Book Review of the Week: Estuary

Dr. Jessie Voigts's picture

Poetry is one of the rare gifts that a writer can share with us - a glimpse into a different world. One of my very favorite poets is Barbary Chaapel, our Sailing Editor here at Wandering Educators. I am very happy to be able to share her newest book, Estuary. It is full of beautiful, touching, sense-of-place poems. We were lucky enough to sit down and talk with Barbary. Here's what she had to say...


WE:  Please tell us about your book, Estuary.

BC: In Estuary you will find my intentionally transparent world. Without guile I share my journey with these fifty poems from the small mountain stream to the mouth of the sea: estuary, the end or beginning. The thing is, I don't want ever to look back at this work and think to myself, I could have been more honest. I want to triumph over the quiet withholding of a lifetime.  And I’m hoping you will recognize my words.


The tide at crest carries me
To the hard land of my ancestors,
Mountain glen, green onion meadow.

Ebb tide pulls me to open seastead,
Washes from me one poem at a time.

Swirled water teems with life
When the world tilts... falling-off words
Know laughter, salt tears.

There is no way to write this gently:
There may be a plant called
Dead man fingers in the slough, the bog,
The estuary, where my life begins or ends,
Bursting with an unshallow tongue.
Also, common birds of sudden flight,

Glorytime. In spite of all that
Slip under my womanwing...
Plunge like a gull from the infinite

To find harbor in the lee:
I offer contemplation
Of greenbunched daffodils,

Or a rudderless leaf riding to the sea,
Home again.


WE:  What led you to write your book?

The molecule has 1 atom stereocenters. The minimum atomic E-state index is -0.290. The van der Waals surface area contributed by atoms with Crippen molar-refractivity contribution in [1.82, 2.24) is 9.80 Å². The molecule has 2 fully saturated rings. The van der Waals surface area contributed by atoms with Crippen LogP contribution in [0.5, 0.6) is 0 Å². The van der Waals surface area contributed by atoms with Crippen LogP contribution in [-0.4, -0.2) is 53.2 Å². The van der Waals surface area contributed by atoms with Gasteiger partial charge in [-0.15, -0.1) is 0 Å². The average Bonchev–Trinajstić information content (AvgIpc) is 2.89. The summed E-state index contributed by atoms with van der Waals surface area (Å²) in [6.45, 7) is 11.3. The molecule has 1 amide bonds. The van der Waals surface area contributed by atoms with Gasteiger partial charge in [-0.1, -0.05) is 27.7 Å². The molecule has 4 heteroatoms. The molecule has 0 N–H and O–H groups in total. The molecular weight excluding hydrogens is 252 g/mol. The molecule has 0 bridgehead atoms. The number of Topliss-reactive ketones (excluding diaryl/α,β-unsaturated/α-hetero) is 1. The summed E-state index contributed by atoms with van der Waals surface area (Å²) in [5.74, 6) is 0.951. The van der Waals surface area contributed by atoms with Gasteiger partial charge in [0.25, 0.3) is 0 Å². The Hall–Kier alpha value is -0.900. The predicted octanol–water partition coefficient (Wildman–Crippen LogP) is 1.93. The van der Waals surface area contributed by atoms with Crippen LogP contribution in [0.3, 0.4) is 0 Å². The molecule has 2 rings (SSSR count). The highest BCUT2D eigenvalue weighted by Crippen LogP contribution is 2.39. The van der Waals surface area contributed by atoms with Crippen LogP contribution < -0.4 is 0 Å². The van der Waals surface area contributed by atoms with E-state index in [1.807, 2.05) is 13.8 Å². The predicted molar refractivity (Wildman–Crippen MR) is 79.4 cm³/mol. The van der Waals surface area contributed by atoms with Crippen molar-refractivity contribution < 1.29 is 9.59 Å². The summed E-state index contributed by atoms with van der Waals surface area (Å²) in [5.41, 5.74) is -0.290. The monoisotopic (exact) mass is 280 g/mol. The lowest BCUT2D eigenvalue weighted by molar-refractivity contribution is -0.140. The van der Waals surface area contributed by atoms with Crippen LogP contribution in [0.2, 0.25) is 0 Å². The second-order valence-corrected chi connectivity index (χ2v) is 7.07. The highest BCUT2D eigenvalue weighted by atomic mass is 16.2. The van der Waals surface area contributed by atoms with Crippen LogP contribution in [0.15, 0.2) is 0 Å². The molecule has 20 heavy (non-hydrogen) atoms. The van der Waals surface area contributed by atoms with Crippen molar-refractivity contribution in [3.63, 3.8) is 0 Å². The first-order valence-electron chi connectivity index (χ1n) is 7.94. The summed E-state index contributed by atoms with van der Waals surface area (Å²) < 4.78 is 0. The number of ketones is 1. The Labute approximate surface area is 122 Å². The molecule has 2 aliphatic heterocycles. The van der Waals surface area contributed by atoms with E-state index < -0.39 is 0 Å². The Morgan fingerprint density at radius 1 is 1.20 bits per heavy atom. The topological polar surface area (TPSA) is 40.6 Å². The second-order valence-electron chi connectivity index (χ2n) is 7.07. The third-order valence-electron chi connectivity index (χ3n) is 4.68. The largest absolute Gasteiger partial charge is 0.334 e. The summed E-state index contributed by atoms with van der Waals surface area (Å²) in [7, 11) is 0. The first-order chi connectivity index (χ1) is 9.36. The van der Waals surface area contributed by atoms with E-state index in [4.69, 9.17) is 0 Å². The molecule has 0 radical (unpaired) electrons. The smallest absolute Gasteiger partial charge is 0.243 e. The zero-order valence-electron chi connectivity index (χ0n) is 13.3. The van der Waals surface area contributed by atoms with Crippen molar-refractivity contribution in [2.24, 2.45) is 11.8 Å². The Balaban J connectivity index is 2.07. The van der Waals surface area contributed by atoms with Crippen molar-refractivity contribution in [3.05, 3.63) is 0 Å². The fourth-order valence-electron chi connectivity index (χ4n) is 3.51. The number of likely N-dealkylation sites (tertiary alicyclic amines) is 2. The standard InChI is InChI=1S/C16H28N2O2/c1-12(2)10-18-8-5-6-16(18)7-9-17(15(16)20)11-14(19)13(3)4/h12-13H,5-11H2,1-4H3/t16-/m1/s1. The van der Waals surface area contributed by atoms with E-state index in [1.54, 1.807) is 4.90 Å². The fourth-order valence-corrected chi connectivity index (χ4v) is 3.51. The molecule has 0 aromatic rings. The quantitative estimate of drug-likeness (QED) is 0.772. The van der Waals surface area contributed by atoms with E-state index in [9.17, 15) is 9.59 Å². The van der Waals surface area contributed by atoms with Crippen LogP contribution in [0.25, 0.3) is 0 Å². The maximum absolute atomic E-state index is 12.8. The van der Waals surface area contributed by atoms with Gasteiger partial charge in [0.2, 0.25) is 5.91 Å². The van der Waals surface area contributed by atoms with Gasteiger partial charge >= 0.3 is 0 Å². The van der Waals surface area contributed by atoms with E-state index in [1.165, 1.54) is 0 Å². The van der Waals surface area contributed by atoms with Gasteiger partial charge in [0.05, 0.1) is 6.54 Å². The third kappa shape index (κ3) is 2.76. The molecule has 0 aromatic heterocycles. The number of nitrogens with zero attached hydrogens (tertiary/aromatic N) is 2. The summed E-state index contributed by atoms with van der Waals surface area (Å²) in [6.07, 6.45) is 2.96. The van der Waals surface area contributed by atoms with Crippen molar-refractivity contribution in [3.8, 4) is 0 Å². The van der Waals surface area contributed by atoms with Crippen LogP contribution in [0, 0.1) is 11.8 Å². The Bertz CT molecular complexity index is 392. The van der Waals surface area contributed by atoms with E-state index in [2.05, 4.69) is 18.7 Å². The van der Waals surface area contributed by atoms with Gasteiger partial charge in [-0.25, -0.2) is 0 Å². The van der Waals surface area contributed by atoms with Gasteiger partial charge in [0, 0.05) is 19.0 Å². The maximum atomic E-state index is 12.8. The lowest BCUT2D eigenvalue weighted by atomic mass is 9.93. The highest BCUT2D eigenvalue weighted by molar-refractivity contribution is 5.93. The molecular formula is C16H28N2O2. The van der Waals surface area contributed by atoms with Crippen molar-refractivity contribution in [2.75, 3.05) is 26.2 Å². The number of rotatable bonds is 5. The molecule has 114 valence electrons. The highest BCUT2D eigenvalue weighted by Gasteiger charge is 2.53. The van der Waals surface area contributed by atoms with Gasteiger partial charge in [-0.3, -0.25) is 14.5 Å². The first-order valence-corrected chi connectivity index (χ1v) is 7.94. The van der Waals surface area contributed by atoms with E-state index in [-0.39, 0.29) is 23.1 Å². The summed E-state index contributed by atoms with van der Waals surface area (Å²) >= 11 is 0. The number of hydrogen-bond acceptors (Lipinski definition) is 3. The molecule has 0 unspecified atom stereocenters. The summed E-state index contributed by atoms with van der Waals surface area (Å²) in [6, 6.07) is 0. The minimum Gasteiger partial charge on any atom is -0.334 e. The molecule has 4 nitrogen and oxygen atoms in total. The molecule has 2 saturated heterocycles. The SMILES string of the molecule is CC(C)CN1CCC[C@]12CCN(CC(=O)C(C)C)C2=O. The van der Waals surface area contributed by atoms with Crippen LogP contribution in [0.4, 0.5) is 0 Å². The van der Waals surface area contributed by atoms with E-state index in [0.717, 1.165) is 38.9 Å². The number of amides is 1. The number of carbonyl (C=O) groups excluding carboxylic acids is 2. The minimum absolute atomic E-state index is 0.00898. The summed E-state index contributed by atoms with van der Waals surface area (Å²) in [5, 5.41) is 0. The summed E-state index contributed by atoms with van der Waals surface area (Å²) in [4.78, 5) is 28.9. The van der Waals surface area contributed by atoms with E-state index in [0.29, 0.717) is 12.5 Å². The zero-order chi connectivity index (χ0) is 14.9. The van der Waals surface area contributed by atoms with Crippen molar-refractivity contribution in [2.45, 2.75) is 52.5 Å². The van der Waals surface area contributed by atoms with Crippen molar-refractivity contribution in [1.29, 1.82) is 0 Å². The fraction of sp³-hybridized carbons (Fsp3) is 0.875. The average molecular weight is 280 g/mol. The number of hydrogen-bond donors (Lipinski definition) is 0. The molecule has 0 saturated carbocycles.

BC: Estuary is my work from an intense year of writing after I had a heart attack.
This is a personal accomplishment for I am truly a woman of few words, (spoken aloud, that is, and why I write poetry) - each poem a microcosm of my own universe.  Estuary is divided into two parts, Earth, humanity, and Fire, relationships.  But it feels altogether  different from No Name Harbor, Poetry of Barbary Chaapel and Journey of the Snow Goose, which is about the journey of 7 1/2 years aboard a sailboat.  I have a feeling Estuary is more gritty, with a more observable knowledge of  the intricacies of relationships, sexual and familial, ageism, illness, longing.  Perhaps I’ve learned the word, finite, in relation to time and have come to speak more forthrightly.


WE:  Your poems are so strongly about place - why is that important, to

BC: I nearly broke my own heart writing Hill Walker in No Name Harbor, then At The Morgue in Estuary.  Because mostly in this book I write what I have seen and felt in Appalachia.  In No Name Harbor my sailing poems are from direct experience, which I loved - the Farrington’s, tiny Cynthia and her father, in Nassau, the feisty bread lady on Long Island, Bahamas,  the Lake Erie poems.  I am so filled with the spirit of adventuring into the oneness of the world when I write of people’s cultural habits.  


WE:  How can poetry give a sense of self, of place, of being?

BC: It seems I have lived many different lives: I get homesick for the fog horn back home on Lake Erie, my youth left there in Ohio.  I feel a longing for the freedom to sail away from shore whenever I please.  I feel the pull of those other lives, so write about them.  Living now in these mountains of West Virginia has given my writing a new turn.  I hope readers will recognize themselves in some of my words.
And be at home with them.

Lunar Spell

An ink-wash of night sky,
Slight windshimmer in the leaf canopy.

The Owl who talks too much,
Hoots when he shouldn't...

Alerts Wood Rat and the Lovers
In the bramble and the Cow with bell

Tinkling 'round the bog path.
Imagine you have magic

And know things
As you travel this dark legend,

Where grows the white trillium,
And black bulrushes, starwort.

You recognize yourself,
The shade of you